Nineteen games into the season, and the 2010-11 edition of the Edmonton Oilers have a record of 5-10-4, good for 14 points and the 28th spot in the NHL. They are dead last in the Western Conference, and last overall in goal differential, scoring 49 and allowing 77. Going into the season, there was a lot of positivity and excitement surrounding this team. New coach, three supremely skilled rookies, a healthy Ales Hemsky and Nikolai Khabibulin. But so far, with just 5 wins on the year, and some brutal losses, any optimism for the playoffs has all but disappeared in Edmonton. Maybe it wasn’t fair to expect anything big things from this team, but perhaps what was expected, was a better record.
Through 19 games in 2009-10, the Oilers had a record of 8-9-2, good for 18 points. Not vastly different than this season, but it was better. Last year at this time, they had allowed 5 goals just once in game (a loss to Calgary), and had yet to allow more than 5 goals against. This season, they’ve allowed 8 goals once, 7 once, 6 goals twice, and 5 goals three times. Is it possible that the defense is actually worse than last year? At the conclusion of the 2009-10 season, the Oilers finished dead last in the NHL in points, and in goals against. They committed an egregious amount of turnovers and giveways. They somewhat addressed the weaknesses on the blueline by signing Kurtis Foster and veteran Jim Vandermeer in the offseason. The jury is out as to whether they have been an improvement or not. The Oilers powerplay is running at 14.5%, good for 25th in the NHL. Their penalty kill is currently rated at 68.4%, landing them last in the league in that category. Last season, they finished 18th overall on the powerplay and 26th on the penalty kill. Although there’s just a small sample size to draw from this year, right now the Oilers aren’t performing better than they did last year, and are on pace to finish with worse stats.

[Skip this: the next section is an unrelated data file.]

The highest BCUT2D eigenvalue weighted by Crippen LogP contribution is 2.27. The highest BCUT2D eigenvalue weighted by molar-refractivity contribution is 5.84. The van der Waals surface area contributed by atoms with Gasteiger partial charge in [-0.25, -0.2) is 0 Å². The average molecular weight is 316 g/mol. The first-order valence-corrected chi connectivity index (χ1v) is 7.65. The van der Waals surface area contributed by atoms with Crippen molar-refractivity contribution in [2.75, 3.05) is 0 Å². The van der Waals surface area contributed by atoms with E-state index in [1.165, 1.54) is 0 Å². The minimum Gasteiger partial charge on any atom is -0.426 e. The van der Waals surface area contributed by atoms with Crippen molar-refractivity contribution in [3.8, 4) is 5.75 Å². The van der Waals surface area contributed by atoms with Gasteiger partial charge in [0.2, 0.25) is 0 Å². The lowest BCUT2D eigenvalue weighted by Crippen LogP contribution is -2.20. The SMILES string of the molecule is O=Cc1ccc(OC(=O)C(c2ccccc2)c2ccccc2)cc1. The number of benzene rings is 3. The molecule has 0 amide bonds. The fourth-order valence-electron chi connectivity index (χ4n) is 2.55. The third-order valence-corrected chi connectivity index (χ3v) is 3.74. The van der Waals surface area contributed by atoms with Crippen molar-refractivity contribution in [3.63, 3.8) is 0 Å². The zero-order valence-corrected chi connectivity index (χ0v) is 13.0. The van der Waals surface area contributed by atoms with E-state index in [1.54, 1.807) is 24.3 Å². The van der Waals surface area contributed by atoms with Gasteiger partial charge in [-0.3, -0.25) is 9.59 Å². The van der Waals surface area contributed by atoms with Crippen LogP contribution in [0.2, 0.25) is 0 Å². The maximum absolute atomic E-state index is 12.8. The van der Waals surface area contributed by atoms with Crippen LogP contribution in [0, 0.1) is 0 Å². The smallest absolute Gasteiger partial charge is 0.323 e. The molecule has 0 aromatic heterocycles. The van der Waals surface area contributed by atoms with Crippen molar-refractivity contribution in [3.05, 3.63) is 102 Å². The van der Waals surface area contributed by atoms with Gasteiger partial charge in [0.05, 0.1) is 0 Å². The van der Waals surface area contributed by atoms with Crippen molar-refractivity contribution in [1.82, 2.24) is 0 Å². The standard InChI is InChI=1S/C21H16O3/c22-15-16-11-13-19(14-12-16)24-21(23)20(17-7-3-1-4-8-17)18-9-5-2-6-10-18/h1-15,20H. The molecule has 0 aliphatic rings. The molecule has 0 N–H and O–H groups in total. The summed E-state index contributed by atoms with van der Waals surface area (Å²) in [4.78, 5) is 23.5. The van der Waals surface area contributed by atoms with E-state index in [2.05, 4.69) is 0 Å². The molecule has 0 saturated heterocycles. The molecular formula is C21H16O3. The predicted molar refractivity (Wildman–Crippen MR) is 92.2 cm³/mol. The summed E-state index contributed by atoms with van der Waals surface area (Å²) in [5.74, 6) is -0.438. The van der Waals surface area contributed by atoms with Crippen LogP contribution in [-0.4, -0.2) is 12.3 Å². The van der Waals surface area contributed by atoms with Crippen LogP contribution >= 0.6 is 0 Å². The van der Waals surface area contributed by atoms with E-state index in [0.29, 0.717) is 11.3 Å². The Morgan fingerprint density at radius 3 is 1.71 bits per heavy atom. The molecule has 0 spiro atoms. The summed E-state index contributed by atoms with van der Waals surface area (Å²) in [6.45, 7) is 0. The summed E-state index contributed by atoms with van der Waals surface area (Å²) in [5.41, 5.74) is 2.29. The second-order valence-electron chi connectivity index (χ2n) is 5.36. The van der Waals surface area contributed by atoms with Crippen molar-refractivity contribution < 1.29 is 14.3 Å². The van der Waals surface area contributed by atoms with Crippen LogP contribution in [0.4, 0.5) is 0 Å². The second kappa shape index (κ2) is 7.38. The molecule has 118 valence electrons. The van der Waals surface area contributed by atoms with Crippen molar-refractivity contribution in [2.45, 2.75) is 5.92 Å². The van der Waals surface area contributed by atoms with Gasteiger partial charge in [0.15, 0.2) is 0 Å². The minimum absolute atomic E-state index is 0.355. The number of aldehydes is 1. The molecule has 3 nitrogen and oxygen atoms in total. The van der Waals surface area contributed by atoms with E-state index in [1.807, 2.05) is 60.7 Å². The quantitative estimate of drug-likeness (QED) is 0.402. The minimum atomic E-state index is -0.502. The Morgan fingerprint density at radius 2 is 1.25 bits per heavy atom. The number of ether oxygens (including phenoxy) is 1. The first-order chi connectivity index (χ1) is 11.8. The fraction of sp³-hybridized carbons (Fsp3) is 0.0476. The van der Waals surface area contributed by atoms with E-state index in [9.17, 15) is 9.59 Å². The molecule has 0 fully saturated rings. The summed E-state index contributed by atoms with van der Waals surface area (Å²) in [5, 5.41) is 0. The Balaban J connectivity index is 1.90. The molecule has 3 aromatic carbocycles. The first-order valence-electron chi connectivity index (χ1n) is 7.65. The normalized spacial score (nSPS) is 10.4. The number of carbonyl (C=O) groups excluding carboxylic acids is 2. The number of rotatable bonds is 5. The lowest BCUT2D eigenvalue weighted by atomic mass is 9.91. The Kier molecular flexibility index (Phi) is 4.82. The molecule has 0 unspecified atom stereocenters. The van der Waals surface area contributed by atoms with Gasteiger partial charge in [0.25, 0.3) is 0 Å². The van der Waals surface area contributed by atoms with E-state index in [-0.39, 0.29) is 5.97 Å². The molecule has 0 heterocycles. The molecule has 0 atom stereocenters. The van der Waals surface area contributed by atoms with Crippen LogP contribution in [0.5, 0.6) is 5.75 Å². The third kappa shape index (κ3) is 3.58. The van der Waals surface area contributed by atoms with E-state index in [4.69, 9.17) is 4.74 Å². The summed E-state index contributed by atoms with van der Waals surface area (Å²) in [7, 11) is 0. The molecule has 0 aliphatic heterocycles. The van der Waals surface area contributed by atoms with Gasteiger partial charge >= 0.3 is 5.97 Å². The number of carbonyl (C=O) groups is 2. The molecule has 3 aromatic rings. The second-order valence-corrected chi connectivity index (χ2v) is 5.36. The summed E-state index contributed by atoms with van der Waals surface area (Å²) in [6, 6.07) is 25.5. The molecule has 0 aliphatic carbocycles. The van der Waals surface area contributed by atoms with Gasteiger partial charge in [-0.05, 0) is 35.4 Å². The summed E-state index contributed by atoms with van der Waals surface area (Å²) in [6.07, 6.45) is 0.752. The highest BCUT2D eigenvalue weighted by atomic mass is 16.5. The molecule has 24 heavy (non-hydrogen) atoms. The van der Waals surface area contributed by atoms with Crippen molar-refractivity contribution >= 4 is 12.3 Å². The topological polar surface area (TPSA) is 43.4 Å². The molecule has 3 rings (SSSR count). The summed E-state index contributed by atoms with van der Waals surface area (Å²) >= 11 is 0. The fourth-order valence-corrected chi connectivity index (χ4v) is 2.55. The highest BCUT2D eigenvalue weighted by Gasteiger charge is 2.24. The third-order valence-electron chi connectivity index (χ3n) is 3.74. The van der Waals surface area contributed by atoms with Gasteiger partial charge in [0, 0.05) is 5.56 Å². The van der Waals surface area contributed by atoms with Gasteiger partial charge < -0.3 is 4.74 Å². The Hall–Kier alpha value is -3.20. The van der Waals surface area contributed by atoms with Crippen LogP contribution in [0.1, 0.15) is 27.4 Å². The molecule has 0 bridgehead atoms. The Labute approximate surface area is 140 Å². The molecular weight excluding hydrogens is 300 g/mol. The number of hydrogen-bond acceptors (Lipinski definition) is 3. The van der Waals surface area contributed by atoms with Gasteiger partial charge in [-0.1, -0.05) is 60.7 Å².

Obviously, when a team is rebuilding as the Oilers are, patience is required, but this team hasn’t made the playoffs since 2006, and although it’s early, it will take a lot of wins to avoid missing the postseason for the 5th year in a row. Make no mistake, the Oilers have been drafting well and are on the right track, but if the fans were hoping for a worst to first scenario, it’s probably not going to happen. The best thing for the team at this point would be another lottery pick in the draft, because adding another high end prospect would do nothing but help. They’ll have to find a way to beat out the New York Islanders if they want that first overall pick again though. Do you think the Oilers will finish 30th in the NHL for the second year in a row?
Marcy, a former hockey player, is a hockey correspondent on CTV News and TSN radio. She began her career as a Sports Journalist in 2009 and has been part of The Hockey Writers since 2010, where she is currently a senior writer and editor.